The meal plan was ranked 11th best diet overall by U.S. News this year, and despite the name, it's not just for women looking to conceive.

By Amanda MacMillan
February 13, 2019

Every year, U.S. News and World Report ranks several dozen of the most popular diets from best to worst. Many of those diets focus on weight loss, heart health, or overall healthy living. But one eating plan has a much more specific goal than that: The Fertility Diet, which tied this year for 11th overall best diet, was designed to help women get pregnant.

The Fertility Diet is not new; in fact, it’s based on a long-running study of nearly 18,000 women that began in 1991. Years later, after publishing their results in Obstetrics & Gynecology, two of the study’s co-authors gathered their findings, translated them into consumer terms, and published a book—The Fertility Diet: Groundbreaking Research Reveals Natural Ways to Boost Ovulation & Improve Your Chances of Getting Pregnant—in 2007.

Although The Fertility Diet was written more than 10 years ago, co-author Jorge Chavarro, MD, associate professor of nutrition and epidemiology at Harvard T.H. Chan School of Public Health, tells Health that most of what he recommended back then still makes sense today. He also says that, with a few exceptions, following this type of eating plan is healthy for anyone—whether they’re trying to get pregnant or not.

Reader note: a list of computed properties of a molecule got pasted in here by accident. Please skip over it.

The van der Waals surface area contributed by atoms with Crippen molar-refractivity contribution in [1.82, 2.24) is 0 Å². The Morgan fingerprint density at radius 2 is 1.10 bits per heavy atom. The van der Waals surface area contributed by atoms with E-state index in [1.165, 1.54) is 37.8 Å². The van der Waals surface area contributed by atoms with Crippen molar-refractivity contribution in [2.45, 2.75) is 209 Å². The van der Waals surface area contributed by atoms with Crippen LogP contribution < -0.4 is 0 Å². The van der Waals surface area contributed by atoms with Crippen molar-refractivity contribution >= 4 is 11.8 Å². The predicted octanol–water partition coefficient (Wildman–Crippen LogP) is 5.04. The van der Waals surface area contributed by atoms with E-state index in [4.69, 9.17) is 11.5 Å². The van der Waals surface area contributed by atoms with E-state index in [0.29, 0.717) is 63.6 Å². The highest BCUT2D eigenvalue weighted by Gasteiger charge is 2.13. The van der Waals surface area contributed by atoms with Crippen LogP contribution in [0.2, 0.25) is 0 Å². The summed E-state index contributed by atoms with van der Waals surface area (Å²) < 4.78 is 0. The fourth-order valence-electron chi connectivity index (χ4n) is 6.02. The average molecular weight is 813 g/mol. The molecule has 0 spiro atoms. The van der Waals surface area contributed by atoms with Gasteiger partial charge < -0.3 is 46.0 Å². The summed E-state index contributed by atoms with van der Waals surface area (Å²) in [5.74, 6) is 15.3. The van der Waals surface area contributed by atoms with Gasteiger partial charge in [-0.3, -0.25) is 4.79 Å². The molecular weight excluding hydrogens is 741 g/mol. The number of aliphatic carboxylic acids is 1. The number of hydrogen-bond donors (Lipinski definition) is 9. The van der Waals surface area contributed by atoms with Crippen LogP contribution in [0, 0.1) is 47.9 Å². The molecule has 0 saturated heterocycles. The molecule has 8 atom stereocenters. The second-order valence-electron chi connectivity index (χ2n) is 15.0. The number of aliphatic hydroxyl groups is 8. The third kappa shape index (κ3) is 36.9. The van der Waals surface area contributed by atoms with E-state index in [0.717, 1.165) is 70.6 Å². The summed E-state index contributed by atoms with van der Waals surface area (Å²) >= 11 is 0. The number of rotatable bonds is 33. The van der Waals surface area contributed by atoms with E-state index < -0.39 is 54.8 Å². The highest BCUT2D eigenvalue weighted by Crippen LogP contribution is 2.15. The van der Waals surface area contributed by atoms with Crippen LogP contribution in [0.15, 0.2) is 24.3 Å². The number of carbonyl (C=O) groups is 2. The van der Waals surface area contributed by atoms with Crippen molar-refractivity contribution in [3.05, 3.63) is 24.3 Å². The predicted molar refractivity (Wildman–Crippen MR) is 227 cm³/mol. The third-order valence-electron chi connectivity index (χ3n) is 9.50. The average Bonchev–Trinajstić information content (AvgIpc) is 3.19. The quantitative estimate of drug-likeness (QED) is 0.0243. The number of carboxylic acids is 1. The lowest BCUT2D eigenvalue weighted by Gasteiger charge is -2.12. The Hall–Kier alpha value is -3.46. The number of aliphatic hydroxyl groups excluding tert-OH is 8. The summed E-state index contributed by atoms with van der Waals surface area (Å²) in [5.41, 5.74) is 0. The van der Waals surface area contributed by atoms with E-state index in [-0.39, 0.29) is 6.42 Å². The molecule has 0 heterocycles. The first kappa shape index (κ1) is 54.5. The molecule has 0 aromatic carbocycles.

Here are the basics on the Fertility Diet, what has changed over the years, and why some women might want to give it a try.

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What foods can help you get pregnant?

Back in the 1990s, Dr. Chavarro and his colleagues knew that being overweight could reduce a woman’s chances of getting pregnant. But they also wanted to know if nutrition played an additional role in fertility, independent of body weight. So they followed nearly 18,000 women for eight years, keeping track of who got pregnant and how often they ate and drank specific foods, beverages, and supplements.

“What we found is that, with a handful of exceptions, the same things you would recommend for the prevention of cardiovascular disease or for overall longevity or for general healthy eating vastly overlaps with what we would recommend to prevent risk factors for infertility,” Dr. Chavarro says.

Specifically, the Fertility Diet suggests that eating a diet rich in healthy fats, whole grains, and plant-based protein may help improve a woman’s egg supply—which could help her ovulate more regularly and get pregnant more easily. These foods can also help regulate blood glucose and insulin levels, which play a role in ovulation as well.

On the other hand, consuming a lot of saturated fats, refined carbohydrates, sugary sodas, and red meat has been linked to diminished egg supply and more difficulty conceiving, according to the book.

One difference between the Fertility Diet and a more general diet is the amount of folic acid recommended. Dr. Chavarro says that his initial research found—and subsequent research has backed up the idea—that high doses of folic acid are associated with a greater likelihood of healthy pregnancies.